[dropcap]Santorini[/dropcap] is a legendary Greek island that defines everything you think about an island in the Aegean Sea. It’s great for singles, couples and honeymooners, yet there’s much to do for families. It is the most photographed island of Greece (if not the most photographed island in the world). Its historic volcanic eruption more than 3,500 years ago has created the breathtaking caldera views. The healing hot springs have a tinge of yellow water containing the sulphur that is considered therapeutic for swimming.
Santorini’s specialty excursions include exploring the active volcano, swimming in hot springs, riding donkeys, parasailing, exploring wineries and museums and scuba diving.
Akrotiri museum (a buried settlement) is a thrilling archeological site. Santorini is also known for its pumice stones, which are great souvenirs.
Santorini is considered “touristy,” but locals still live there. Near our villa, we met a local man named Artemios. We visited with him while he cleaned green beans under his pergola. I conversed with him in Greek and translated it to my family. I was drawn to this elderly man because I fondly remembered cleaning green beans outside under our pergola with my grandfather when I was a young girl. He spoke to us on the importance of family and told us his philosophy: “A man without children is like a tree without branches.”
Santorini at night is a whole other experience. I recommend taking a siesta so that you can conserve your energy for walking around the port town to shop and dine. We liked staying in Imeroviglio for our villa location. Its cliffside, breath-taking views make you realize how perfect it must have been for an historic pirate look-out point.
Walking down to Fira (also called Thira), is a good way to get exercise and avoid parking hassles. The Imerovigli or Oia (pronounced “eeya” or “Ya”) views are worth it and a nice break from the city center. Driving up to Oia could take 20 minutes, and that’s best enjoyed at sunset. Our villa was called Irinis Villas, and we were so pleased with it, we stayed there on two trips.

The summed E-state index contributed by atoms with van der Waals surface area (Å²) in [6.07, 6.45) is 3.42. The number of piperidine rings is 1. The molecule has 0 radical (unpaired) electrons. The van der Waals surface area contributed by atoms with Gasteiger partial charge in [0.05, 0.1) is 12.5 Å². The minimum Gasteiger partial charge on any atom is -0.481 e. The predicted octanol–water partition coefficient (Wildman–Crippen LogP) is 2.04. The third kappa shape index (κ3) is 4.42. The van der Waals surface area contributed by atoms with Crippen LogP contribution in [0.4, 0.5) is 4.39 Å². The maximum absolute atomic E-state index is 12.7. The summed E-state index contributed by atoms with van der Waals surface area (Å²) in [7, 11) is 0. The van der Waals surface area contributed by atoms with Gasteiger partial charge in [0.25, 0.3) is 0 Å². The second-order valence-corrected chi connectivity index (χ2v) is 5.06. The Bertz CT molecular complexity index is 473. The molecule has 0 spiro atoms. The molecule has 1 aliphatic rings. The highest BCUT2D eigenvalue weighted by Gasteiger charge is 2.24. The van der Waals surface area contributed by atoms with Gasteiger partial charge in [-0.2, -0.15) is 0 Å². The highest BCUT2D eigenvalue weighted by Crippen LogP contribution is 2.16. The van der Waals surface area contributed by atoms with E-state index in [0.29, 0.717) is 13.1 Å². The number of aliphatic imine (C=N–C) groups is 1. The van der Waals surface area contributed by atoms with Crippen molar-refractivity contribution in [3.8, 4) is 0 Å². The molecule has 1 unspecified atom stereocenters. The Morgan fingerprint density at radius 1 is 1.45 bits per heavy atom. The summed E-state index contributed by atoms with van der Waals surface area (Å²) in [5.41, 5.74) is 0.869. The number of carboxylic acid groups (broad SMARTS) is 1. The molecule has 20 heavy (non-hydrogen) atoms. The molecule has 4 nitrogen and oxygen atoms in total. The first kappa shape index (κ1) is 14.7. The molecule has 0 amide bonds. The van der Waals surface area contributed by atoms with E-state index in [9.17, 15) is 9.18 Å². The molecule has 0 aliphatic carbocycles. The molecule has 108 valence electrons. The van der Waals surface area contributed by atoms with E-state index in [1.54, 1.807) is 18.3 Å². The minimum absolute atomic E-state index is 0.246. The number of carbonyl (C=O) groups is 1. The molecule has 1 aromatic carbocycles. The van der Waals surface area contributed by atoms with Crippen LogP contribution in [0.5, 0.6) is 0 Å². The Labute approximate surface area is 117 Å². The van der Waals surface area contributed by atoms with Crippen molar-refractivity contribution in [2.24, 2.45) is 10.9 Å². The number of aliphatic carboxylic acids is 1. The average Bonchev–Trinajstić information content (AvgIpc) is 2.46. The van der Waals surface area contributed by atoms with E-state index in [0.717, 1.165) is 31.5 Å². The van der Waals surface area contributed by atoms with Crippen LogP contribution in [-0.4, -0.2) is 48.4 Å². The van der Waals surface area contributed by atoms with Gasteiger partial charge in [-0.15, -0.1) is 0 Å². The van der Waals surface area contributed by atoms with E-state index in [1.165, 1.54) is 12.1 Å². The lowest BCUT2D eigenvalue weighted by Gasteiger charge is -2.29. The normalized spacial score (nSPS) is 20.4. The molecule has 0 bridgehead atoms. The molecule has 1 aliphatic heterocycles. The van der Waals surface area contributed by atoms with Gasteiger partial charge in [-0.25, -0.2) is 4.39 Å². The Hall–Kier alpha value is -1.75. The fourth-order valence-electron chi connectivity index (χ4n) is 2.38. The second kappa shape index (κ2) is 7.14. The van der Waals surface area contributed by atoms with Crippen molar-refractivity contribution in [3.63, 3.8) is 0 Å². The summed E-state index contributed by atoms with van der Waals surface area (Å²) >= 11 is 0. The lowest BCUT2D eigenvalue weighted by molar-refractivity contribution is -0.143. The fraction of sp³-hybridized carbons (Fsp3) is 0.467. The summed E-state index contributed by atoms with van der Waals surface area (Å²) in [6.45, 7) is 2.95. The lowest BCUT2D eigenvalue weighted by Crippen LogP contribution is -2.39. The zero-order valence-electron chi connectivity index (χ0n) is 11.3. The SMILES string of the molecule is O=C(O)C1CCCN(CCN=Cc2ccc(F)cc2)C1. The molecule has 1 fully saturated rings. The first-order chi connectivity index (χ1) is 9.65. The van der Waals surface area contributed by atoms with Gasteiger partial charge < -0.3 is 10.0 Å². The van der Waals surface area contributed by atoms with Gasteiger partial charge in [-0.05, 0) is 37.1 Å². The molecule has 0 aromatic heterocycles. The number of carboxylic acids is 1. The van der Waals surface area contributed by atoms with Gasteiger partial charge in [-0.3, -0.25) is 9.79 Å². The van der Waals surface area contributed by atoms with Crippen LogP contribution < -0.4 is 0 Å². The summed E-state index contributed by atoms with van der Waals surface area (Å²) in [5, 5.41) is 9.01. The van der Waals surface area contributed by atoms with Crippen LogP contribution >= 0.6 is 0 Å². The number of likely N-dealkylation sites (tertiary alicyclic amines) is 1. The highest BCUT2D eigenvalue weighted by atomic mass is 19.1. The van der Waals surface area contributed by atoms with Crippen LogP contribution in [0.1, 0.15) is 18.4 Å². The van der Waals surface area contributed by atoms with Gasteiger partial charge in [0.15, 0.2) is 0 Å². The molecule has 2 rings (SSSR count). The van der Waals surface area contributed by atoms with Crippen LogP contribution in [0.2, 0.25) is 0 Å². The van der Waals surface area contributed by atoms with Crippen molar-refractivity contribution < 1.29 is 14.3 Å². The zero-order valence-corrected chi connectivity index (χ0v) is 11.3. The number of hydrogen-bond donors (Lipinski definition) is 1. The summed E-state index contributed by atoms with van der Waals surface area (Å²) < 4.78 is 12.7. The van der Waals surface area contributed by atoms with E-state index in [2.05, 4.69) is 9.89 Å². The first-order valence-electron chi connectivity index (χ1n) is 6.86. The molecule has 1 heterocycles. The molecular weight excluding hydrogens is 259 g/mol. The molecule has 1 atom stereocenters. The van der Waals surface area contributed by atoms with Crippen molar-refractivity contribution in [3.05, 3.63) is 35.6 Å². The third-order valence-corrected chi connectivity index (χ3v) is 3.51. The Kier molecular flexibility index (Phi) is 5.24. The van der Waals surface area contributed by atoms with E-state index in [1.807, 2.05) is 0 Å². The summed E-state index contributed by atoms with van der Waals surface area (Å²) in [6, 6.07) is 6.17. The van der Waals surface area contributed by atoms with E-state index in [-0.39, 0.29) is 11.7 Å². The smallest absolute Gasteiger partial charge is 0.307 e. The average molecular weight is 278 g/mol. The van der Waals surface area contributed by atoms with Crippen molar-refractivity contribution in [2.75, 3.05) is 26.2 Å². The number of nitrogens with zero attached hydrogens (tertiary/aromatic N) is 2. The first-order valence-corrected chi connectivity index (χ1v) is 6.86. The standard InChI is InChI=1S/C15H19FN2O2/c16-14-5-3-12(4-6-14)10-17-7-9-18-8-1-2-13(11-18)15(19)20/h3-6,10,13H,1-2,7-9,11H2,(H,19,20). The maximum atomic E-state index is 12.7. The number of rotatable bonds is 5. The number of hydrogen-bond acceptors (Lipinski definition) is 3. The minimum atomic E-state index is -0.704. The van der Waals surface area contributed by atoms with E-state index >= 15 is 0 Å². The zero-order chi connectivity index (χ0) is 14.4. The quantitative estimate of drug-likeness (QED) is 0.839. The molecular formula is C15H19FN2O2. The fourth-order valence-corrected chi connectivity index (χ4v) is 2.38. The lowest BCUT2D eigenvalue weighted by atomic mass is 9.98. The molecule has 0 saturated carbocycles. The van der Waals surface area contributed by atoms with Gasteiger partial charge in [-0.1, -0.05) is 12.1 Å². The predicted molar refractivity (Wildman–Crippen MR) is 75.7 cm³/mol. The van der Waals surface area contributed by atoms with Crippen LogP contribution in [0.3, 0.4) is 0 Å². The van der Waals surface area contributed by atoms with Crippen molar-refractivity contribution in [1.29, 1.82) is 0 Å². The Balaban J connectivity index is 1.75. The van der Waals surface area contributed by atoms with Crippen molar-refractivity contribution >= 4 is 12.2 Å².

Make an evening out of Oia; take your sunset family pictures, eat dinner and stroll through the boutiques. I have been to Santorini four times, and I know I’ll return. There is a world-famous sunset in Oia. People gather around dusk to watch it live and capture it on film.
In the village of Oia, we went to a terrace cafe for dessert just to take in the caldera view. The boys were asked by some local boys to form a team to play soccer in the plaza by the church. It was so charming to watch this interaction. The local boys take charge and yell passionately as our Greek-American sons were passively engaged, polite but still into it and having fun. Other tourists watched this game and took pictures of our boys playing with the dogs in the path. Our sons were lying on the ground playing with the stray dogs, oblivious to the world.
We saw a couple far out on a promontory getting dinner served to them. We saw a group of people assembling to watch the famous sunset. The sun was still shining on the side of a church, and we posed for a family shot.
We drove back to Fira and had dinner at Naoussa Restaurant, which was recommended to us.
Do we love Santorini? “Oia, oia, oia!”